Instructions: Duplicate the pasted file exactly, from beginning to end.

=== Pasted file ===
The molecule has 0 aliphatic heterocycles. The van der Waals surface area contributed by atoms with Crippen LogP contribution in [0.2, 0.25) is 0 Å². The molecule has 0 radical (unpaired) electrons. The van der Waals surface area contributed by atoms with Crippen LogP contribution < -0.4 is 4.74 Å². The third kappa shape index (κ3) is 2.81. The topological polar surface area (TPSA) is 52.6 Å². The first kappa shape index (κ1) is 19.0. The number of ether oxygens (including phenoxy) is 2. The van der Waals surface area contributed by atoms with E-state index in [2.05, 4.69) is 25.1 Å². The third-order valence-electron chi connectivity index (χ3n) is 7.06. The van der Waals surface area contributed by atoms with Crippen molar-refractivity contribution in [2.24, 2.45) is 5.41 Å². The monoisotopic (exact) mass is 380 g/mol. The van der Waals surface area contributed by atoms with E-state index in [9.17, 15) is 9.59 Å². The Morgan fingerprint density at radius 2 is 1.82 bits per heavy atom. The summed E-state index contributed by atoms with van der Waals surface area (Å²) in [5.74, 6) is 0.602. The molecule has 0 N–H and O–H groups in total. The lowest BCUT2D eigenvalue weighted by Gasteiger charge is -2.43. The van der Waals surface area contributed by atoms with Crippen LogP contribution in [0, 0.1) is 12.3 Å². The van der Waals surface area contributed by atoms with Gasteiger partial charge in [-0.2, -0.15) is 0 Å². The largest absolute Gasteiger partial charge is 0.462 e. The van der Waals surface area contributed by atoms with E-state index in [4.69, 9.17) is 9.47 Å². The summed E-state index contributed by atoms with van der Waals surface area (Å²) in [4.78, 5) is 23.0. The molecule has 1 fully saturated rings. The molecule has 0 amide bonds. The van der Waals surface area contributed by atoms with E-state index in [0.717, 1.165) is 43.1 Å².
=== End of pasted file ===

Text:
The molecule has 0 aliphatic heterocycles. The van der Waals surface area contributed by atoms with Crippen LogP contribution in [0.2, 0.25) is 0 Å². The molecule has 0 radical (unpaired) electrons. The van der Waals surface area contributed by atoms with Crippen LogP contribution < -0.4 is 4.74 Å². The third kappa shape index (κ3) is 2.81. The topological polar surface area (TPSA) is 52.6 Å². The first kappa shape index (κ1) is 19.0. The number of ether oxygens (including phenoxy) is 2. The van der Waals surface area contributed by atoms with E-state index in [2.05, 4.69) is 25.1 Å². The third-order valence-electron chi connectivity index (χ3n) is 7.06. The van der Waals surface area contributed by atoms with Crippen molar-refractivity contribution in [2.24, 2.45) is 5.41 Å². The monoisotopic (exact) mass is 380 g/mol. The van der Waals surface area contributed by atoms with E-state index in [9.17, 15) is 9.59 Å². The Morgan fingerprint density at radius 2 is 1.82 bits per heavy atom. The summed E-state index contributed by atoms with van der Waals surface area (Å²) in [5.74, 6) is 0.602. The molecule has 0 N–H and O–H groups in total. The lowest BCUT2D eigenvalue weighted by Gasteiger charge is -2.43. The van der Waals surface area contributed by atoms with Crippen LogP contribution in [0, 0.1) is 12.3 Å². The van der Waals surface area contributed by atoms with Gasteiger partial charge in [-0.2, -0.15) is 0 Å². The largest absolute Gasteiger partial charge is 0.462 e. The van der Waals surface area contributed by atoms with E-state index in [4.69, 9.17) is 9.47 Å². The summed E-state index contributed by atoms with van der Waals surface area (Å²) in [4.78, 5) is 23.0. The molecule has 1 fully saturated rings. The molecule has 0 amide bonds. The van der Waals surface area contributed by atoms with E-state index in [0.717, 1.165) is 43.1 Å².